“Supporting Family Values Means Supporting Paid Family Leave”
–Michelle Noehren, Permanent Commission on the Status of Women (PCSW)
On Tuesday June 10, a group of passionate community members gathered to discuss the possibility of paid family leave in Connecticut at the first “Let’s Talk About It” event in a series of community conversations about current issues impacting women. The first topic was family and medical leave insurance (FMLI) also referred to as paid family leave (PFL). The conversation was led by the Connecticut Campaign for Paid Family Leave co-chairs Catherine Bailey of the Connecticut Women’s Education and Legal Fund (CWEALF) and Michelle Noehren of PCSW. CWEALF and the Campaign co-hosted this event in Hartford as a way to hear the perspectives and personal narratives of workers and family members.
Participants ranged from lawyers and policy advocates to curious family members struck by the imbalance of safety net policies for employees. Participants shared their experiences about how family leave policies—paid or unpaid—assisted them when they needed time or when it was detrimental to not have such as policy in place.
One motif to cut across all stories was the notion of unpredictability and how that affects work and home life. A participant shared that her best friend, a 25 year old woman, developed cancer and had to leave work to go through treatment. Her parents needed to stop working to provide their daughter care for several months. That family is still dealing with the repercussions of a lack of pay compounded with medical bills and ultimately the loss of their daughter.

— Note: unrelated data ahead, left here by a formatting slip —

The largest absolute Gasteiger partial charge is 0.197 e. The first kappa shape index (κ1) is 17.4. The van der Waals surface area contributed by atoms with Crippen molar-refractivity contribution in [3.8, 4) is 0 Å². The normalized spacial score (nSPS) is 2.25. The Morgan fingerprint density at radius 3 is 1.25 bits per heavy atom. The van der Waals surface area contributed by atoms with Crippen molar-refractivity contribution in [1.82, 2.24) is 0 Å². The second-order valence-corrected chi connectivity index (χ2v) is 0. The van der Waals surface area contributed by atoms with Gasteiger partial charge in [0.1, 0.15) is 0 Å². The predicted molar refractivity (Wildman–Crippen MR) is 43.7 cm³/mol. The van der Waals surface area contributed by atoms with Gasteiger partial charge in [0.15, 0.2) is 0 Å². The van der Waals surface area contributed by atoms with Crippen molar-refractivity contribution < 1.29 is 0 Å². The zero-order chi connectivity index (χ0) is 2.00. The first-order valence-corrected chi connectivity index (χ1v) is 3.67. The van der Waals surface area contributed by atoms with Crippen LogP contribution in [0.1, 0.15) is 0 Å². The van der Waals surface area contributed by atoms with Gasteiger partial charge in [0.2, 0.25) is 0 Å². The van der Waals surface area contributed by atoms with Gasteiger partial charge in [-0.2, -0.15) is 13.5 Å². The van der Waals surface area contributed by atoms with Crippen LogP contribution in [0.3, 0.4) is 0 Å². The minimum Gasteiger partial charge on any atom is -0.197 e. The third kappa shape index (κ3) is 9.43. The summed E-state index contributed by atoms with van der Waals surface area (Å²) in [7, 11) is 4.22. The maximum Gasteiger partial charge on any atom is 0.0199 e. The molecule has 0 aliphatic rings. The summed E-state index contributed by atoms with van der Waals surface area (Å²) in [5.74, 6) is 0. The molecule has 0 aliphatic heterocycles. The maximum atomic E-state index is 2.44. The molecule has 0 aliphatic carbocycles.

Another challenge emphasized was how workplaces can vary greatly with what they provide to their employees. Some people shared organizations in the community who excel with family friendly policies. But, many pointed out that these policies may not become apparent until you need them. Several women mentioned that they did not know the state or federal policies regarding the Family Medical Leave Act (FMLA) until they became pregnant or until they or a loved one became ill. Participants shared a lack of awareness of the policies and disbelief that there is no statewide or national policy to provide compensation for needed leave.
During an emotive stretch of a person’s life it becomes even more grueling to require a leave of absence from employment without pay or being unable to take an unpaid leave. While this type of legislation has many moving pieces, several states have already successfully implemented PFL. Several research studies have shown positive effects in the workplace and in family life after passing such policies. Longer term economic gains including lower likelihood of needing public assistance and higher wages among new mothers entering the workforce after leave should be seen as important gains for Connecticut (http://paidfamilyleavect.org/why/).
Lindsay Farrell, Executive Director of Connecticut Working Families, noted that the economy was not what it used to be; in two-parent household most families need two incomes. Lucy Brakoniecki, Research and Evaluation Director at CWEALF, commented that even more individuals are “sandwiched” in between providing unpaid care to elderly parents and dependent children or grandchildren while balancing a career. To encompass these cultural and economic changes, policies need to adapt to the changes of the market to reflect this reality and the unpredictability of life.
For more information, visit the Campaign for Paid Family Leave. http://paidfamilyleavect.org/
Written by Nikki Seymour. Nikki is a second year Master’s in Social Work (policy concentration) student at the University of Connecticut School of Social Work and a Research & Evaluation intern at CWEALF continuing as summer staff for the Hartford Teen Pregnancy Prevention faith study.
 FMLI or PFL would create an insurance system in which employees could receive temporary wage replacement in the event of a serious illness (personal or to care for a family member), having a child, arrival of an adopted child, or to care for an injured service member. Logistical considerations such as duration of leave, those eligible, and amount of wage replacement, are all factors involved in the policy planning process.